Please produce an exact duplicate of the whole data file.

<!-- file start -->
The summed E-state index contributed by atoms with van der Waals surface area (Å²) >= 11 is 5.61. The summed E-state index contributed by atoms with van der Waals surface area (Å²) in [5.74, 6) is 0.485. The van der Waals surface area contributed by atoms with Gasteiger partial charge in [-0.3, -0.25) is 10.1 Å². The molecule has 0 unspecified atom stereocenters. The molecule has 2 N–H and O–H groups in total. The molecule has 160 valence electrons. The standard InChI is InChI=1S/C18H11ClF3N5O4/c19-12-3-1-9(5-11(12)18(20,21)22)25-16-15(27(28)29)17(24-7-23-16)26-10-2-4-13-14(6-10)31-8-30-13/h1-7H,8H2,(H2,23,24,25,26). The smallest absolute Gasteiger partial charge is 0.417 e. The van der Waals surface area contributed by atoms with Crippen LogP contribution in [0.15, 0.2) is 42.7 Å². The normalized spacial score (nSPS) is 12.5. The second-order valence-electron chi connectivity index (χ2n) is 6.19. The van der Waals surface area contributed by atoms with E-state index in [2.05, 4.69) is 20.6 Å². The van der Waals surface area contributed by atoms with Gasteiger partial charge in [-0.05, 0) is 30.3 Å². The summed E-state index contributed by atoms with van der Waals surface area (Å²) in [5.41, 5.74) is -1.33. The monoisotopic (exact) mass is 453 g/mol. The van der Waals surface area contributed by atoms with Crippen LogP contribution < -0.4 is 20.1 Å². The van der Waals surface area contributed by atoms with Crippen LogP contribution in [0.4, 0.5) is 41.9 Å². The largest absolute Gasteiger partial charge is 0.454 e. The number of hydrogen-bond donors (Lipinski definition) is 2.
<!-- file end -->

The summed E-state index contributed by atoms with van der Waals surface area (Å²) >= 11 is 5.61. The summed E-state index contributed by atoms with van der Waals surface area (Å²) in [5.74, 6) is 0.485. The van der Waals surface area contributed by atoms with Gasteiger partial charge in [-0.3, -0.25) is 10.1 Å². The molecule has 0 unspecified atom stereocenters. The molecule has 2 N–H and O–H groups in total. The molecule has 160 valence electrons. The standard InChI is InChI=1S/C18H11ClF3N5O4/c19-12-3-1-9(5-11(12)18(20,21)22)25-16-15(27(28)29)17(24-7-23-16)26-10-2-4-13-14(6-10)31-8-30-13/h1-7H,8H2,(H2,23,24,25,26). The smallest absolute Gasteiger partial charge is 0.417 e. The van der Waals surface area contributed by atoms with Crippen LogP contribution in [0.15, 0.2) is 42.7 Å². The normalized spacial score (nSPS) is 12.5. The second-order valence-electron chi connectivity index (χ2n) is 6.19. The van der Waals surface area contributed by atoms with E-state index in [2.05, 4.69) is 20.6 Å². The van der Waals surface area contributed by atoms with Gasteiger partial charge in [-0.05, 0) is 30.3 Å². The summed E-state index contributed by atoms with van der Waals surface area (Å²) in [5.41, 5.74) is -1.33. The monoisotopic (exact) mass is 453 g/mol. The van der Waals surface area contributed by atoms with Crippen LogP contribution < -0.4 is 20.1 Å². The van der Waals surface area contributed by atoms with Crippen LogP contribution in [0.4, 0.5) is 41.9 Å². The largest absolute Gasteiger partial charge is 0.454 e. The number of hydrogen-bond donors (Lipinski definition) is 2.